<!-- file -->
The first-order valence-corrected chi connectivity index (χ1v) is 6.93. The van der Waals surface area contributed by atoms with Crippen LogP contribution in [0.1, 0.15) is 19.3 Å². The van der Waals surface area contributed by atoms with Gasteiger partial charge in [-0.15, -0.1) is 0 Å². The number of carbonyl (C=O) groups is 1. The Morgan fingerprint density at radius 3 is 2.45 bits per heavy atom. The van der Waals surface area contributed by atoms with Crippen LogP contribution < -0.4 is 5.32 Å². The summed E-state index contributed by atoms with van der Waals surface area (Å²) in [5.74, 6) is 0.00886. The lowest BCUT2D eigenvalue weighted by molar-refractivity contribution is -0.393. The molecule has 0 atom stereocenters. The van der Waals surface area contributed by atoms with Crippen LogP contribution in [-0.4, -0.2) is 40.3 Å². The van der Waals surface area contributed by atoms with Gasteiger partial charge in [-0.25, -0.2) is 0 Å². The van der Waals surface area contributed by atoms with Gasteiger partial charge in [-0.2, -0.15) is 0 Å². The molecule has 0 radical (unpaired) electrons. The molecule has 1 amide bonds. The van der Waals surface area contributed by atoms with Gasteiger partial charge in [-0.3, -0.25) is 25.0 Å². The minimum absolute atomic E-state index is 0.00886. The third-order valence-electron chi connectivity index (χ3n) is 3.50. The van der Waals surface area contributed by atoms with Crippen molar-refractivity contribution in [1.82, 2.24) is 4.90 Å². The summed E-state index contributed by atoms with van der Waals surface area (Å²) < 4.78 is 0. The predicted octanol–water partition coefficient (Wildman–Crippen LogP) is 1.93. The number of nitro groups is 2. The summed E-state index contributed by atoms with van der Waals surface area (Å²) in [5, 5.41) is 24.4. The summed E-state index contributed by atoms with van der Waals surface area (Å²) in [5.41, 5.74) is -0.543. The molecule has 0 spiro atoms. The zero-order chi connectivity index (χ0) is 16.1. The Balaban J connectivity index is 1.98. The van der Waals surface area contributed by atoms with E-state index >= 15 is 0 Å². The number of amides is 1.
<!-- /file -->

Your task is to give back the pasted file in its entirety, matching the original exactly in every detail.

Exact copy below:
The first-order valence-corrected chi connectivity index (χ1v) is 6.93. The van der Waals surface area contributed by atoms with Crippen LogP contribution in [0.1, 0.15) is 19.3 Å². The van der Waals surface area contributed by atoms with Gasteiger partial charge in [-0.15, -0.1) is 0 Å². The number of carbonyl (C=O) groups is 1. The Morgan fingerprint density at radius 3 is 2.45 bits per heavy atom. The van der Waals surface area contributed by atoms with Crippen LogP contribution < -0.4 is 5.32 Å². The summed E-state index contributed by atoms with van der Waals surface area (Å²) in [5.74, 6) is 0.00886. The lowest BCUT2D eigenvalue weighted by molar-refractivity contribution is -0.393. The molecule has 0 atom stereocenters. The van der Waals surface area contributed by atoms with Crippen LogP contribution in [-0.4, -0.2) is 40.3 Å². The van der Waals surface area contributed by atoms with Gasteiger partial charge in [-0.25, -0.2) is 0 Å². The van der Waals surface area contributed by atoms with Gasteiger partial charge in [-0.2, -0.15) is 0 Å². The molecule has 0 radical (unpaired) electrons. The molecule has 1 amide bonds. The van der Waals surface area contributed by atoms with Gasteiger partial charge in [-0.3, -0.25) is 25.0 Å². The minimum absolute atomic E-state index is 0.00886. The third-order valence-electron chi connectivity index (χ3n) is 3.50. The van der Waals surface area contributed by atoms with Crippen molar-refractivity contribution in [1.82, 2.24) is 4.90 Å². The summed E-state index contributed by atoms with van der Waals surface area (Å²) < 4.78 is 0. The predicted octanol–water partition coefficient (Wildman–Crippen LogP) is 1.93. The number of nitro groups is 2. The summed E-state index contributed by atoms with van der Waals surface area (Å²) in [5, 5.41) is 24.4. The summed E-state index contributed by atoms with van der Waals surface area (Å²) in [5.41, 5.74) is -0.543. The molecule has 0 spiro atoms. The zero-order chi connectivity index (χ0) is 16.1. The Balaban J connectivity index is 1.98. The van der Waals surface area contributed by atoms with E-state index >= 15 is 0 Å². The number of amides is 1.